Agrarian Structure Political Power

Landlord and Peasant in the Making of Latin America

Represents a belated but welcome attempt to relate Latin American to a familiar corpus of grand theory: that propounded by Barrington Moore in his influential Social Origins of Dictatorship and Democracy. . . . The book is a good idea, well executed, and will be read with interest—even by those who have little time for Barrington Moore in particular, or grand theory in general.
Latin American Studies

The troubled history of democracy in Latin America has been the subject of much scholarly commentary. This volume breaks new ground by systematically exploring the linkages among the historical legacies of large landholding patterns, agrarian class relations, and authoritarian versus democratic trajectories in Latin American countries. The essays address questions about the importance of large landownders for the national economy, the labor needs and labor relations of these landowners, attempts of landowners to enlist the support of the state to control labor, and the democratic forms of rule in the twentieth century.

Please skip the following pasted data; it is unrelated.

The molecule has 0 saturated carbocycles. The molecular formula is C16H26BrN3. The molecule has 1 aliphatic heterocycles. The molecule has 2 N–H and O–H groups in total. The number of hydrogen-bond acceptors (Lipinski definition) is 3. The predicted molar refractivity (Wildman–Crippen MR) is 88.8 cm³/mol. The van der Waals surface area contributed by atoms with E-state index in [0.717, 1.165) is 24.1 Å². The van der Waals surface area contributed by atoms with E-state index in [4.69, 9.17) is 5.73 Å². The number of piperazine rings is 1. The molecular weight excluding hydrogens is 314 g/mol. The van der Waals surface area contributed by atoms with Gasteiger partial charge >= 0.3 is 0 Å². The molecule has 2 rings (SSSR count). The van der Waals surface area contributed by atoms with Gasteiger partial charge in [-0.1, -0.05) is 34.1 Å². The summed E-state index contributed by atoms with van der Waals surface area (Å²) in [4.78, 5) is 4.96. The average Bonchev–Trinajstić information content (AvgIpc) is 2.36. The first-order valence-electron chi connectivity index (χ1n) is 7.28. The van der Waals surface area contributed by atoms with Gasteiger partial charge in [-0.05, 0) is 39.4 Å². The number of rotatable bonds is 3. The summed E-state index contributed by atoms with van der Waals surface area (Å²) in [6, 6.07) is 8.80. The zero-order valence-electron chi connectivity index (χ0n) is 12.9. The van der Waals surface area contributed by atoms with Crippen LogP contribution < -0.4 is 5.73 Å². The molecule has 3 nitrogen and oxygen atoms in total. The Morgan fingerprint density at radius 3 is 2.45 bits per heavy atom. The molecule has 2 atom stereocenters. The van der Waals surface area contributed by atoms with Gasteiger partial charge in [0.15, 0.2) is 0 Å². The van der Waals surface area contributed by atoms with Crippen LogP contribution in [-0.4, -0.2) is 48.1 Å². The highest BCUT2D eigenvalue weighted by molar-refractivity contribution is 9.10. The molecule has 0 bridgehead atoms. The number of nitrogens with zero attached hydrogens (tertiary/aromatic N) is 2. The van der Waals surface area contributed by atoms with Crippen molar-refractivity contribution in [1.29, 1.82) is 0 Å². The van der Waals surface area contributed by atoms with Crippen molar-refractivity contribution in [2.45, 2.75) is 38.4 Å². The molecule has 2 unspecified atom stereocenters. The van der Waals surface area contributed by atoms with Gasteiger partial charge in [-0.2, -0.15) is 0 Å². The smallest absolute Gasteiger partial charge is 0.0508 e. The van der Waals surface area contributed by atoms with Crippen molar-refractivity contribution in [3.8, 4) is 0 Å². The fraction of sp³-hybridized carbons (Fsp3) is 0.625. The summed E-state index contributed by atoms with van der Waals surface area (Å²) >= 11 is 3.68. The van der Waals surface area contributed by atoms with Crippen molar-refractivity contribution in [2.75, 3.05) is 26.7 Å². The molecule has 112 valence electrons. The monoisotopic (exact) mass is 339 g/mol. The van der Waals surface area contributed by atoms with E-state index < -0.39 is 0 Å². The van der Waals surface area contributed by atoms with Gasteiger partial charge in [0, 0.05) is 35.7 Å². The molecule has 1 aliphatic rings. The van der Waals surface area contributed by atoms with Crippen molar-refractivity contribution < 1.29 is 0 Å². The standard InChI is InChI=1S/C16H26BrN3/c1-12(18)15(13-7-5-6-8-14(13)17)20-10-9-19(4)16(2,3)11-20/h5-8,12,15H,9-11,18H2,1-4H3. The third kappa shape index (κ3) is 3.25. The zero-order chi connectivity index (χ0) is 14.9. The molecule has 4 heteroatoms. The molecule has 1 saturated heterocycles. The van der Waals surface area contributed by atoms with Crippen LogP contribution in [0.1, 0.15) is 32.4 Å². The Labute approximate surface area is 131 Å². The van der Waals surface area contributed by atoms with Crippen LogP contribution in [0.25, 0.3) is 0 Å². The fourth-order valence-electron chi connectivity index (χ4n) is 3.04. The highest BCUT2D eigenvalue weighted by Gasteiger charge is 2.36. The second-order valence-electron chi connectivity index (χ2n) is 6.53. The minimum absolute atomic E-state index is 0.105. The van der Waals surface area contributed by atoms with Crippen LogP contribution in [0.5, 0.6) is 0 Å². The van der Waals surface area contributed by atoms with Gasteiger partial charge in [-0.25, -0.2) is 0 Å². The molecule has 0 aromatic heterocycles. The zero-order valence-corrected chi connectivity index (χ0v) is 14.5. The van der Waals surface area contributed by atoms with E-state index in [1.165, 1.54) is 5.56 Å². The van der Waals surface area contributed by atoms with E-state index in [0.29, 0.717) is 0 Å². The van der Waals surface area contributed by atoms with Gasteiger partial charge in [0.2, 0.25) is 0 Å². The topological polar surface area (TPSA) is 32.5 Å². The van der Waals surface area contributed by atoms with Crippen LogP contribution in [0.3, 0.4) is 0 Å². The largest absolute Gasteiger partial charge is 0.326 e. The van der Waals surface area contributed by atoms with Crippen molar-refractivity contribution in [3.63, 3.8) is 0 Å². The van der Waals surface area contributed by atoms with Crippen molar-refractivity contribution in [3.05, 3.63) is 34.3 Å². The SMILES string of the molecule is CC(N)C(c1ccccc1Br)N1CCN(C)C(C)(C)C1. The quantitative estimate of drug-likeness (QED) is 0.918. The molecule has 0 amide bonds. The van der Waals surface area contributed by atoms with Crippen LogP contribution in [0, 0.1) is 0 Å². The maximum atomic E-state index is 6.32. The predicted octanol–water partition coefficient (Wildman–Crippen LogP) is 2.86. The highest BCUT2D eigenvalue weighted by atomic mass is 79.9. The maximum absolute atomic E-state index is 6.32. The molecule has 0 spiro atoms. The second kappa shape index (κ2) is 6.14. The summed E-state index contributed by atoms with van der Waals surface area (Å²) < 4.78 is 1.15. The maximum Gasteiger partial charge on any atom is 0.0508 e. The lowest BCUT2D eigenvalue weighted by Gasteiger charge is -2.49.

about the editors

Evelyne Huber

Evelyne Huber is Morehead Alumni Professor of Political Science and chair of the department of political science at the University of North Carolina, Chapel Hill.

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Evelyne Huber
Frank Safford

Frank Safford is professor of history at Northwestern University.

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Frank Safford